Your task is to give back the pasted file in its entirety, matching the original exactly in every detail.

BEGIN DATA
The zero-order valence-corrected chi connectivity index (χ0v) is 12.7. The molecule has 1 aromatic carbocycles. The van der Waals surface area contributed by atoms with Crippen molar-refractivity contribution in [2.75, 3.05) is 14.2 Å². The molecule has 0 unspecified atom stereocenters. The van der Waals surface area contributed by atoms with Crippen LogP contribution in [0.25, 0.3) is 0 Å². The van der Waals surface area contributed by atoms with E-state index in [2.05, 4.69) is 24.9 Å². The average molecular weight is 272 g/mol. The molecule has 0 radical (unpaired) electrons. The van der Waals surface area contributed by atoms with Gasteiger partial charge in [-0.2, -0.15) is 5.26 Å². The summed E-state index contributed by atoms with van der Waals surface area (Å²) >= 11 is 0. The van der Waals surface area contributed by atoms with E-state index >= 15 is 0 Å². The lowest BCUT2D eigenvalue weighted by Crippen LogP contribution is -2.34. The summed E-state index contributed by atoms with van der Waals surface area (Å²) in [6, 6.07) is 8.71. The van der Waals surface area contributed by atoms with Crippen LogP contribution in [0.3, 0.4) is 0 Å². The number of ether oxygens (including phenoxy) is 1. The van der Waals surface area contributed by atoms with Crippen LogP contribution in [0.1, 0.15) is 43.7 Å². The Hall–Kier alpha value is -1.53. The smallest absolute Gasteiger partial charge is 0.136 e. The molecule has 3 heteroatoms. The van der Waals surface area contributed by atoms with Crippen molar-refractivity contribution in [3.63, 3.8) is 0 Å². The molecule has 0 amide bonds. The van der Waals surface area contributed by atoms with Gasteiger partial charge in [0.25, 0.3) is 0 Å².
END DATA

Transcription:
The zero-order valence-corrected chi connectivity index (χ0v) is 12.7. The molecule has 1 aromatic carbocycles. The van der Waals surface area contributed by atoms with Crippen molar-refractivity contribution in [2.75, 3.05) is 14.2 Å². The molecule has 0 unspecified atom stereocenters. The van der Waals surface area contributed by atoms with Crippen LogP contribution in [0.25, 0.3) is 0 Å². The van der Waals surface area contributed by atoms with E-state index in [2.05, 4.69) is 24.9 Å². The average molecular weight is 272 g/mol. The molecule has 0 radical (unpaired) electrons. The van der Waals surface area contributed by atoms with Gasteiger partial charge in [-0.2, -0.15) is 5.26 Å². The summed E-state index contributed by atoms with van der Waals surface area (Å²) >= 11 is 0. The van der Waals surface area contributed by atoms with E-state index >= 15 is 0 Å². The lowest BCUT2D eigenvalue weighted by Crippen LogP contribution is -2.34. The summed E-state index contributed by atoms with van der Waals surface area (Å²) in [6, 6.07) is 8.71. The van der Waals surface area contributed by atoms with Crippen LogP contribution in [0.3, 0.4) is 0 Å². The number of ether oxygens (including phenoxy) is 1. The van der Waals surface area contributed by atoms with Crippen LogP contribution in [0.1, 0.15) is 43.7 Å². The Hall–Kier alpha value is -1.53. The smallest absolute Gasteiger partial charge is 0.136 e. The molecule has 3 heteroatoms. The van der Waals surface area contributed by atoms with Crippen molar-refractivity contribution in [3.63, 3.8) is 0 Å². The molecule has 0 amide bonds. The van der Waals surface area contributed by atoms with Gasteiger partial charge in [0.25, 0.3) is 0 Å².